It has been described as “a dream” and as one of those moments when “everyone remembers where they were”. This was the moment jockey Michelle Payne became the first woman to win the Melbourne Cup in 2015.
But, Payne made headlines for more than just the historic win. In a trackside interview, she described the racing industry as “chauvinistic”, and told her critics to “get stuffed” because “they think women aren’t strong enough”.
“But, we just beat the world,” she roared.
In its 156 year history, up to 2017, only six women have run in the race that stops the nation. Payne’s win was huge — a potential real turning point for the racing industry and an inspiration to those looking to follow in her footsteps.
Jacqui North is a young stable hand making her way in the still male-dominated industry.
“I just really love working with the horses. They’ve always made me happy.”
“I’m pretty sure I cried the first time I got on a horse, I was so excited. I’d be asking my parents for a lesson, it finally came about and I just cried.”
While completing her Certificate III in Racing (Advanced Stablehand) at Melbourne Polytechnic, Jacqui started her first job as a stablehand.
She says while studying and working on the side: “There wasn’t a day where [she] didn’t learn something.”
“The course was the first one I found, and it was the best choice I have made, to go to Northern Lodge.”
Now, having completed the course, Jacqui is working for Melbourne Cup-winning trainer, Mark Kavanagh, as a stablehand.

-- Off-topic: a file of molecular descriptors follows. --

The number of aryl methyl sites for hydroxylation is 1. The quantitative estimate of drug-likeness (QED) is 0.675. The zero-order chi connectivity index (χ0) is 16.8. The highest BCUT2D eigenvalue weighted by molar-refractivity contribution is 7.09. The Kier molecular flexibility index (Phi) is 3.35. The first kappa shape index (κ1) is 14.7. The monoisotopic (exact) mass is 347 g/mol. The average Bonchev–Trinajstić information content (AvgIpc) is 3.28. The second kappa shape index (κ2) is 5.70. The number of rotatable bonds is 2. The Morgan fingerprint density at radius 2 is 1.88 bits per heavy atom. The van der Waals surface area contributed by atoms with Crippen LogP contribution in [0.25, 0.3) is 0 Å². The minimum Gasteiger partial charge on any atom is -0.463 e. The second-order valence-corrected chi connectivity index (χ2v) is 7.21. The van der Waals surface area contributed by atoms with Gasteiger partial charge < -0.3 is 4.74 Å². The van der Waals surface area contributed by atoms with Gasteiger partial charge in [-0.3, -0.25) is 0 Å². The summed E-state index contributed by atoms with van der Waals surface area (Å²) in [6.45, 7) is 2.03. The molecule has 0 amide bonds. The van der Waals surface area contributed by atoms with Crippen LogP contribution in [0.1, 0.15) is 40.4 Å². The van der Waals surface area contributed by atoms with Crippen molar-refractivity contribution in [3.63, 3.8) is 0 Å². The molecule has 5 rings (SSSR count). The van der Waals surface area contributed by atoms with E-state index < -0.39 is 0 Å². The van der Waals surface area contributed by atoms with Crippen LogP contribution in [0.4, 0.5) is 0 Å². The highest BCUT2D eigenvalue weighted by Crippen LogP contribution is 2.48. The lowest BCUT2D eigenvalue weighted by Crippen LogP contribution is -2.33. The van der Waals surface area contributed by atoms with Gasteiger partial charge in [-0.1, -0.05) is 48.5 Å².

“I really enjoy where I’m working because the horses are so good, they are really calm and everything. I love taking horses to the races because it’s a whole new experience for me.”
She says, all women in the racing industry have been an inspiration to her, but, she finds it difficult to single too many out.
“Debbie Jones, my teacher [at Melbourne Polytechnic], has shown and taught me a lot, but all the women in racing are pretty inspiring to watch, like Michelle Payne.”
“It's more of a male-dominated industry, but there are lots of women in the industry who are inspiring.”
“It’s quite tough being a woman in racing, you have to fight, in a way, for everything. You have to really prove yourself early to make yourself really known. I mean, if a female wants to be a jockey, it's a lot harder.”
“You have to have the will to win, the determination.”
She says, the industry often sees male jockeys as stronger and more dominant even though there’s evidence female jockeys are just as good as the men.
“I see women being gentle and patient with the horse - there’s not really a specific way to handle the horse, you just have to make it happy.”
When it comes to her own career, she’s still unsure about following in Michelle Payne’s footsteps: “I don’t feel riding is 100% for me, as yet, but I do want to keep going with it.”
“I do just really like being a stablehand for the moment… I just wanted to be in the industry and I’m just going where it takes me.”
“I love where I work and now I’m working for the best trainer I’ve ever worked for. I’ve been here for six months now, and I’ve learned more than I ever thought I’d learn in that short amount of time.